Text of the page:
Fine Kosher Dining in LA?
I have a cousin coming to visit who keeps kosher and I'd like to take her out for a nice meal. I've heard good things about Pat's on Pico but not much else. Any recommendations?
You ask, I answer:
There's "fine" Kosher dining, and there's "good" Kosher dining. Having eaten at a number of Kosher restaurants, I have to say that the Yemenite restaurant Magic Carpet on Pico is far and away my favorite. J. Gold's take on this place is great: the main courses are fine, but the appetizers, lead by the devastatingly good (and rich) melawech.
(Though I've never eaten inside, Nessim's on Pico does have wonderful pureed vegetable soups...)
re: Jeff Shore
Will she eat grilled fish in a non-kosher restaurant? If so, water grill is fine. If she only eats "Pat (Pas) Yisrael" and "Halav Yisrael", then vegetarian Indian restaurants are out because of the dairy, like Dasaprakash or Paru's or Chameli's in Alhambra. But, Vegetable Delight in Northridge and Happy Family in Monterey Park (ALhambra border, 608 N. Atlantic Blvd) are good choices.
I've taken religious relatives from Israel there and they were delighted. It also gives them the opportunity to taste mock bbq pork etc. which interested them. As no animal fats or meats are used (or garlic or onion or alcohol or for kashrut, any seafood), everything is kosher. And there are some very sophisticated dishes on both Vegetable Delight and Happy Family's menus, some quite expensive made with unusual seaweeds and fungi.
If she's interested in Mizrahi food, the Grill Express on Fairfax and Rosewood has some Iraqi Jewish dishes and Shula and Esthers has some Yemenite Jewish dishes (both have a hekhsher). There was a glatt kosher persian restaurant in Westwood but it has either closed or moved. Maybe somebody else may have details.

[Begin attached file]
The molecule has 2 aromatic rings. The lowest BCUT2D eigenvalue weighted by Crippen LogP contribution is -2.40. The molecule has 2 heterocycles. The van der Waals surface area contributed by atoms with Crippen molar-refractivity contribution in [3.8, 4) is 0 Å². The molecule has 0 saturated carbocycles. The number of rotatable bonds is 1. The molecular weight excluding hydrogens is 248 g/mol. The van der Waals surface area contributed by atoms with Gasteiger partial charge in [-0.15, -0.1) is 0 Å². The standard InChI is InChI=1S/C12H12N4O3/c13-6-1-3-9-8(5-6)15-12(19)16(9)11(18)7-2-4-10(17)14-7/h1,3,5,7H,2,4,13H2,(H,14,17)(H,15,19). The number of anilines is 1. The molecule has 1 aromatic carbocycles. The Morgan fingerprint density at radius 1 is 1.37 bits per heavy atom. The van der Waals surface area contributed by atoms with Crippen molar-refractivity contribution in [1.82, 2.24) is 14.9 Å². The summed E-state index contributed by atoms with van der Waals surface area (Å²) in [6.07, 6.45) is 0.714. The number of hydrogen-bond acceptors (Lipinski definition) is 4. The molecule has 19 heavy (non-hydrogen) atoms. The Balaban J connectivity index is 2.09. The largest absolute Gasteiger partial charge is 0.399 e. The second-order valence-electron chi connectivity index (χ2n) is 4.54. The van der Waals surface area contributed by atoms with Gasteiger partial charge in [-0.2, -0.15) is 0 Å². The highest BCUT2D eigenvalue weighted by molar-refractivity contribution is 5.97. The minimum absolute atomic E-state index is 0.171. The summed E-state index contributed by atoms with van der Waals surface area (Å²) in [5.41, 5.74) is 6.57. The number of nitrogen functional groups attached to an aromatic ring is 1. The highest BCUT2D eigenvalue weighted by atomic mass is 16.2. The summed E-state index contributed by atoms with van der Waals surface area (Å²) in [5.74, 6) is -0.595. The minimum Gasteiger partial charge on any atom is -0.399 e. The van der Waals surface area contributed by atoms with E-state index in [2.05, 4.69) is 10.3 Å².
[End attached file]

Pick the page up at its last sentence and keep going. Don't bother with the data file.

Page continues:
Another thing that might be fun would be Fisherman's Outlet on Central (529 S. Central) near 5th which has a good selection of ceviches made with kosher finfish. Since it's not cooked, there isn't an issue with dishes. As well, consider going to a sushi restaurant and ordering the fish carefully so as not to include shellfish or eel (check with your cousin as to whether she eats monkfish so you'll know if the monkfish liver (an-kimo) is allowed - I believe some authorities allow it, others don't).
Also, a walk around the Grand Central Market, having some juice at the old-fashioned juice bar and picking out some fruit combined with a ride on Angels Flight (if it's reopened) can be fun.
Good luck and please post a follow-up as to what happened.
The address is
SHULA & ESTHER RESTURANT
519 N FAIRFAX AVE
I don't remember having dessert. They are a meat restaurant. They have Teimani (yemenite) Khamin (hebrew for cholent, already known in 2nd c., related to cassoulet), and it's a casual place. Most Israeli places tend to be casual, an outgrowth of anti-bourgeois sentiment of Mandate culture. They're a Yemeni Jewish place but via Israel, so there are a few Levantine and Moroccan dishes available, as at Grill Express although the specialties there are Iraqi Jewish.
(this mixture can also be seen with Waisheng Chinese from Taiwan who've added dishes from other regions of China into their repertoire from contact in Taiwan).
i may not have seen this suggested yet, but on pico, just east of beverly hills is a real frumm neighborhood, and there's a simpley wonderful yemenite glatt kosher meat rest on the south side of pico-it's a mitzvah being able to recommend it to you-name something like magic carpet- or similar-i has aan absolutely scrumptios leg of lamb that simply fell off the bone when looking at it-and since i eat treyfe (no pork tho), this place compares ever so favorably with non-kosher places that serve similar foods-and how many yemenite rests are you going to find? much less glatt kosher ones- this is byob but i really don't know the rules for that in this case... meal was enjoyed end of june this year....
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any thoughts ? Look us up on Face book at - Puzzle Israel !